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Ticking off the heartland from Falls


Bucks County Courier Times

Seated in a chair in his Falls mobile home, Josh Bend seemed sincere when he told me he was sorry for mind-messing with the people of Oklahoma City.

Bend managed to tick off residents last week when his Internet creation, "Oklahoma City Escapades," became the subject of widespread news reports.

The online game spoofs the bombing of the Alfred P. Murrah Federal Building, which killed 168 people in April 1995.

Players obtain money to finance the bombing, meet accomplice Terry Nichols in a bar, rob a guy in an alley for more cash, buy bombs, rent a Ryder truck and head downtown to commit mass murder.

Savvy players who successfully navigate the game are rewarded with crude graphics of mastermind Timothy McVeigh parking the Ryder truck and blowing up the Murrah Building.

Kool and the Gang's "Celebration" plays as the building tumbles down. Bend wrote in his credits, "Long Live McVeigh!" though he said that was just to annoy the media, which he said had pestered him last week for a quote, which he wouldn't give them.

"About 30 or 40 media outlets had the story," said Bend, 19. "I had a friend in Australia tell me he saw it on the news out there, and he's in Sydney."

Bend, who works part-time fixing computers, said he created the game in August and posted it on the game and flash movie host Web site, Newgrounds.

"It was just to get attention," he said. "I'm interested in crime. I was reading about McVeigh, so I made up the game."

When it got no attention, he said he forgot about it.

"Now it's back to bite me," he said.

An Oklahoma City TV station discovered the game and went out on the street asking locals for their reaction.

"Oklahoma City Residents Shocked By Bombing Video," a headline on the station's Web site reported.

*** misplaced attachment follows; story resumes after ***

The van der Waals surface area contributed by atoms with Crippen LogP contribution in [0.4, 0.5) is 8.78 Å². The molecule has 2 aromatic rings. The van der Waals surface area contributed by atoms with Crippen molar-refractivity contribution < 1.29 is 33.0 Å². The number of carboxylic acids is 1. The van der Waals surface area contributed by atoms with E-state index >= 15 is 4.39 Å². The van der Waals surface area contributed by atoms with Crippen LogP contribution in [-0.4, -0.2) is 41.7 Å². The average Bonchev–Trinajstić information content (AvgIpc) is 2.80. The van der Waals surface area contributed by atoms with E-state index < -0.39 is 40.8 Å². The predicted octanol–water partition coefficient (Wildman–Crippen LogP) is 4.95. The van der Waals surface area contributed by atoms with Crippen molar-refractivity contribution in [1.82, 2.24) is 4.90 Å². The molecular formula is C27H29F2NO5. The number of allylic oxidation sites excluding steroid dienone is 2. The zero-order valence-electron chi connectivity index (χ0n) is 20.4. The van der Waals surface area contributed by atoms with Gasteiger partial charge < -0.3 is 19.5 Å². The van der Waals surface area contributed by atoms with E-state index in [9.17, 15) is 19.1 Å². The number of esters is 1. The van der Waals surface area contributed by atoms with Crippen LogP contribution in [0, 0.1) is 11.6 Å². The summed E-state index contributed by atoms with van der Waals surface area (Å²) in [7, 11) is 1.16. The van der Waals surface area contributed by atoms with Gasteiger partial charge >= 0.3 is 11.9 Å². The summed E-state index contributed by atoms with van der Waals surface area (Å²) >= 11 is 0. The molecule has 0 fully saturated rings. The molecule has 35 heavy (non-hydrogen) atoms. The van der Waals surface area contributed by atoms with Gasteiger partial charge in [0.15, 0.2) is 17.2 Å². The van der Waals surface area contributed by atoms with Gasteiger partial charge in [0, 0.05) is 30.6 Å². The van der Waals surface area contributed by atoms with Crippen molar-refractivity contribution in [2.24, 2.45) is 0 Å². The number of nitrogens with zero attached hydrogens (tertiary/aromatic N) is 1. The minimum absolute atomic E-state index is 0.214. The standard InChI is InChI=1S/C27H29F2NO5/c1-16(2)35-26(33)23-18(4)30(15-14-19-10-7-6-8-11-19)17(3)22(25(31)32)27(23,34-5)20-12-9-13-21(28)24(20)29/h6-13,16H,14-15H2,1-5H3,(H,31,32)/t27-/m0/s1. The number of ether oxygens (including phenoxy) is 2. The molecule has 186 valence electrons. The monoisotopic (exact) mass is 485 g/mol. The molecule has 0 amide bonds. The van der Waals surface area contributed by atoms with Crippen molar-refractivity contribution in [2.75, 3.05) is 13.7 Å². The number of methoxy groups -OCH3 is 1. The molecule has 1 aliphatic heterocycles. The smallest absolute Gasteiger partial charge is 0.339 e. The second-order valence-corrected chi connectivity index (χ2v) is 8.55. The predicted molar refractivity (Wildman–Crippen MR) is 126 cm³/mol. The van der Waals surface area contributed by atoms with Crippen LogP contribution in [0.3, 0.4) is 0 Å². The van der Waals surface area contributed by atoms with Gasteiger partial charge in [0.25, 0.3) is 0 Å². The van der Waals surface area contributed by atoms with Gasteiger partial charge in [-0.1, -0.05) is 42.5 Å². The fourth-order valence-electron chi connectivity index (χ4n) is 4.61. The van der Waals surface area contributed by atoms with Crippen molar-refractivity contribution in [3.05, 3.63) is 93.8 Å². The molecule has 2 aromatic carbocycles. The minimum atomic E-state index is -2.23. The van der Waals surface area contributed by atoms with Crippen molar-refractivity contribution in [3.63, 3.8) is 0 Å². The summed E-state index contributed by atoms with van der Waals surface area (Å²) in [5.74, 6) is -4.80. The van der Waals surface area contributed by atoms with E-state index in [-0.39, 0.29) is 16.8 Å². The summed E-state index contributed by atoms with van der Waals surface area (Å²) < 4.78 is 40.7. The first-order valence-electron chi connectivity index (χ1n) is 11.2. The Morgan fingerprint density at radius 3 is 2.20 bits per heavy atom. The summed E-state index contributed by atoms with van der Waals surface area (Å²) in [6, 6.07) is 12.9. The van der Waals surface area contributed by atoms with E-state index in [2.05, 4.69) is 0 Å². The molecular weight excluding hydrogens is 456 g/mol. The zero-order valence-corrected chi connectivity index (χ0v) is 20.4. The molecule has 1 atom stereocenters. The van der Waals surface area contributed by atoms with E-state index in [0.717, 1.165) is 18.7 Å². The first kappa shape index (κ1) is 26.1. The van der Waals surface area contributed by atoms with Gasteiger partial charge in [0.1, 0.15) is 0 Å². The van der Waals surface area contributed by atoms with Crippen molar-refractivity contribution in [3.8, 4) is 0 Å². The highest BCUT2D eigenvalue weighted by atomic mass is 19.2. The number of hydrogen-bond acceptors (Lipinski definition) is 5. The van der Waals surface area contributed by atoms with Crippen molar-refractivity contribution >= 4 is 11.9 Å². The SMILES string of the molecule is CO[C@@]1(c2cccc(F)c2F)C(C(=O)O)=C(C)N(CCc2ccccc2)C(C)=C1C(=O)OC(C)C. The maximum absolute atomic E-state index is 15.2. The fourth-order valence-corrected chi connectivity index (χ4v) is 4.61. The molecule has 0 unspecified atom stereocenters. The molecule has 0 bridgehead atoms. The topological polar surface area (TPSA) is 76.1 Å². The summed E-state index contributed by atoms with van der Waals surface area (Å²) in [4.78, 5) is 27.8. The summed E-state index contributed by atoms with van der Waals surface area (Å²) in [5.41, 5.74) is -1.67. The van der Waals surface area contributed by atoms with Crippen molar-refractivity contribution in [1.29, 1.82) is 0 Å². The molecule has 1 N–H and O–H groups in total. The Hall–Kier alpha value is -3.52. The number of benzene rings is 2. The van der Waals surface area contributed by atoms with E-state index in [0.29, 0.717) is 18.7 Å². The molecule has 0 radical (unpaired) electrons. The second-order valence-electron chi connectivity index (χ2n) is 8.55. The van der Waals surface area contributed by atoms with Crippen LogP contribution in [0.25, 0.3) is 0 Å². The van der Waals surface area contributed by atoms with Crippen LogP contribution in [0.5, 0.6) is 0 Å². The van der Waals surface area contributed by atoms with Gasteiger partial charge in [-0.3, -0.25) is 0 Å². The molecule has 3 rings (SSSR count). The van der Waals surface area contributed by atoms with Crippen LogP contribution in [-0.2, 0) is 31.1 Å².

If there are hard feelings, Bend said he blames the TV station, which aggressively played the story.

"They went out to the [bombing] memorial, where people were grieving. They were holding screen shots of my game and shoving them in their faces. I thought that was cruel. They tried to make me out to be some sort of evil villain or some sort of incarnation of McVeigh," Bend said.

He won't remove the game from the Web site. He can't, he said. His agreement with Newgrounds makes it impossible, he said.

"It's out of my hands trying to get the game off the Web site. They're keeping the game up because it's increasing their hits and their popularity," he said.

Bend said Newgrounds likes games that cause a splash.

At my request, Bend contacted the Newgrounds Webmaster, Tom Fulp, for comment. Fulp had a one-word response: "Nah."

Bend was 10 in 1995 and said he vaguely recalls the Murrah Building bombing.

I showed him perhaps the most famous picture snapped that day. It's of Oklahoma City firefighter Chris Fields cradling baby Baylee Almon's lifeless body in his arms. Baylee had celebrated her first birthday the day before.

"I do have some sympathy for them," Bend said, looking at the picture. "But it really was just a joke."

Maybe it was the power of that picture, or just a pang of guilt, but Bend suddenly called up the credits and removed "Long Live McVeigh!"

"There," he told me. "The words are gone."

Maybe he should e-mail Baylee Almon's photo to Webmaster Tom "Nah" Fulp and convince him to do the right thing and take down the stupid game. An apology to the people of Oklahoma City wouldn't be a bad idea, either.

Mullane's opinion column appears Sunday, Tuesday and Thursday.


February 10, 2005 4:51 AM

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